Consider things like Kahan summation algorithm - Wikipedia

Translating their algorithm from pseudo-code into Julia:

```
julia> using AccurateArithmetic, StableRNGs
julia> function KahanSum(input)
sum = zero(eltype(input)) # Prepare the accumulator.
c = zero(eltype(input)) # A running compensation for lost low-order bits.
for i = eachindex(input)
y = input[i] - c # c is zero the first time around.
t = sum + y # Alas, sum is big, y small, so low-order digits of y are lost.
c = (t - sum) - y # (t - sum) cancels the high-order part of y; subtracting y recovers negative (low part of y)
sum = t # Algebraically, c should always be zero. Beware overly-aggressive optimizing compilers!
end # Next time around, the lost low part will be added to y in a fresh attempt.
return sum
end
KahanSum (generic function with 1 method)
julia> function KahanSumFast(input)
sum = zero(eltype(input)) # Prepare the accumulator.
c = zero(eltype(input)) # A running compensation for lost low-order bits.
@fastmath for i = eachindex(input)
y = input[i] - c # c is zero the first time around.
t = sum + y # Alas, sum is big, y small, so low-order digits of y are lost.
c = (t - sum) - y # (t - sum) cancels the high-order part of y; subtracting y recovers negative (low part of y)
sum = t # Algebraically, c should always be zero. Beware overly-aggressive optimizing compilers!
end # Next time around, the lost low part will be added to y in a fresh attempt.
return sum
end
KahanSumFast (generic function with 1 method)
julia> rng = StableRNG(1); x = 5000 |> N->randn(rng, N) .* exp.(10 .* randn(rng, N)) |> x->[x;-x;1.0] |> x->x[sortperm(rand(rng,length(x)))];
julia> foldl(+, x)
4.554186716906959
julia> sum(x)
1.875
julia> sum(big, x)
1.0
julia> KahanSum(x)
1.0893429687695757
julia> KahanSumFast(x)
0.985827341906959
julia> sum_kbn(x)
1.0
julia> sum_oro(x)
1.0
julia> function sum_fast(input)
sum = zero(eltype(input))
@fastmath for i = eachindex(input)
@inbounds sum += input[i] end return sum endsum_fast (generic function with 1 method)julia> sum_fast(x)0.985827341906959
```

If floating point arithmetic were associative, we could transform

```
y = input[i] - c
t = sum + y
c = (t - sum) - y
sum = t
```

into

```
y = input[i] - c
t = sum + y
c = (sum + y - sum) - y = 0
sum = t
```

into

```
sum += input[i]
```

That is, fast math essentially lets the compiler delete the code that tries to track and compensate for accumulating floating point error.

However, because fast math allows the compiler to change the result, it also applies a transform – multiple separate accumulators – that massively decreases the floating point error. Hence `KahanSumFast`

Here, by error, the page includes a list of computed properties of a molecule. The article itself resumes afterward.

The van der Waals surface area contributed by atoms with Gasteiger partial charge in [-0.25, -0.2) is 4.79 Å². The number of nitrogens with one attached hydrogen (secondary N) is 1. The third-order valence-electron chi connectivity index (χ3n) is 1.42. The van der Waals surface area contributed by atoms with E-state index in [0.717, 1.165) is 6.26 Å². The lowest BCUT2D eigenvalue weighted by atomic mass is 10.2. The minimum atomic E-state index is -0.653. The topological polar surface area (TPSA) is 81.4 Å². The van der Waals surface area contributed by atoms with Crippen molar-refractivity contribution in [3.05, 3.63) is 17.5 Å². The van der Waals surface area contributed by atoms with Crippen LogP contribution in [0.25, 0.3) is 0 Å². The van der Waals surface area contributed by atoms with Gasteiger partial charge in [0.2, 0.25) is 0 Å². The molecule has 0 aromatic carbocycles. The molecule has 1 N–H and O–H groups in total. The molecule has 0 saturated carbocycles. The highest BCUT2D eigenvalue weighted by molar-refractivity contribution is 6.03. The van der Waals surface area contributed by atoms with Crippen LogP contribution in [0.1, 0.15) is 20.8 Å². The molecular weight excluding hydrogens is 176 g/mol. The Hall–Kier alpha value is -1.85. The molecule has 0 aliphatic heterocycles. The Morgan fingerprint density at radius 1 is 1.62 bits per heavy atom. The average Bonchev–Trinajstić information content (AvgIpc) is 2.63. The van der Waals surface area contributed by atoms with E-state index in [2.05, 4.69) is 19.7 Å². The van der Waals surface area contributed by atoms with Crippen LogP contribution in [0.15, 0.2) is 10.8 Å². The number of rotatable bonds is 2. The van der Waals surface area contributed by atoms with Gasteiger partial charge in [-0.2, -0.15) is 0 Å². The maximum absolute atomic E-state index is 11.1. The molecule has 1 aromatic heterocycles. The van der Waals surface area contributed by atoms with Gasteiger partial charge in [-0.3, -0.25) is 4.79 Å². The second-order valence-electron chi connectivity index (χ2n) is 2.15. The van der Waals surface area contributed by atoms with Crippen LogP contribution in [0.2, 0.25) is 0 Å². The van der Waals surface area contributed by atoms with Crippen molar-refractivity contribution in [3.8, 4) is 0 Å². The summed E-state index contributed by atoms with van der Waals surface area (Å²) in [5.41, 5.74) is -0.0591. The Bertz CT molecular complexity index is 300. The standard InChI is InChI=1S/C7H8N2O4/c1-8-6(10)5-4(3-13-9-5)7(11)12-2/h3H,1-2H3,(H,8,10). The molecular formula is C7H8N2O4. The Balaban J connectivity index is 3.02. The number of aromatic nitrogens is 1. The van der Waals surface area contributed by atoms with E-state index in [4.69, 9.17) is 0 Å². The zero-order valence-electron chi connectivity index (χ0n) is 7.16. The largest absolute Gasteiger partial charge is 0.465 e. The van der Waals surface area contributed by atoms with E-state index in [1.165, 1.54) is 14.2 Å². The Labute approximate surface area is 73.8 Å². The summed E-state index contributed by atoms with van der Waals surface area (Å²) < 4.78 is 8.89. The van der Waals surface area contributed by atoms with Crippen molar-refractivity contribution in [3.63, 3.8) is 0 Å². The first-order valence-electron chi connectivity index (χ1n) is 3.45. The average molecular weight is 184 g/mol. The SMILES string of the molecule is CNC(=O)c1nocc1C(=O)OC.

– while equivalent to the naive `@fastmath`

loop – is way more accurate (and faster) than `foldl(+, x)`

, and not actually much worse than kahan summation for the example above.

AccurateArithmetic.jl is much better than the naive KahanSummation, combining the compensation of error with the separate parallel accumulators (making it of course also much faster than the naive Kahan Summation).

```
julia> @btime KahanSum($x)
45.747 μs (0 allocations: 0 bytes)
1.0893429687695757
julia> @btime KahanSumFast($x) # not actually a Kahan sum at all!
511.698 ns (0 allocations: 0 bytes)
0.985827341906959
julia> @btime sum_kbn($x) # kahan sum with parallel accumulators
1.722 μs (0 allocations: 0 bytes)
1.0
julia> @btime sum_oro($x) # Ogita–Rump–Oishi with parallel accumulators
1.505 μs (0 allocations: 0 bytes)
1.0
```

Thanks to the parallel accumulators, `AccurateArithmetic`

is only around 3x slower than the straight `@fastmath`

sum, instead of 90x slower like the naive kahan summation described in the Wikipedia article.

Anyway, to answer your question:

There are error-free transforms like in this article. `@fastmath`

can undo them, like I showed. In this particular example, it isn’t bad, because `@fastmath`

also allows applying another transform that dramatically improves both accuracy and speed, which isn’t allowed without it (`@simd`

also allows this).

But in other cases, such as implementing functions such as `exp`

, we lose a lot of accuracy with `@fastmath`

, because it only undoes the compensation!

In the case of languages like C, C++, Fortran, etc, a global `@fastmath`

isn’t as bad, because functions like `exp`

are replaced with only slightly less accurate implementations that have already been compiled with their error compensations intact (they just have less of it than the more accurate variants). That is, the “fast” exp you’re calling from C with fast math was itself not compiled under fast math.

Similarly, in Julia, `@fastmath exp(x)`

will call a faster and less accurate `exp`

implementation, but that implementation wasn’t itself compiled under fast math.

Implementing functions like these is a very delicate process. The authors of these libraries (like @Oscar_Smith ) are very deliberate about floating point rounding and error, and would thus need strict IEEE adherence for their implementations.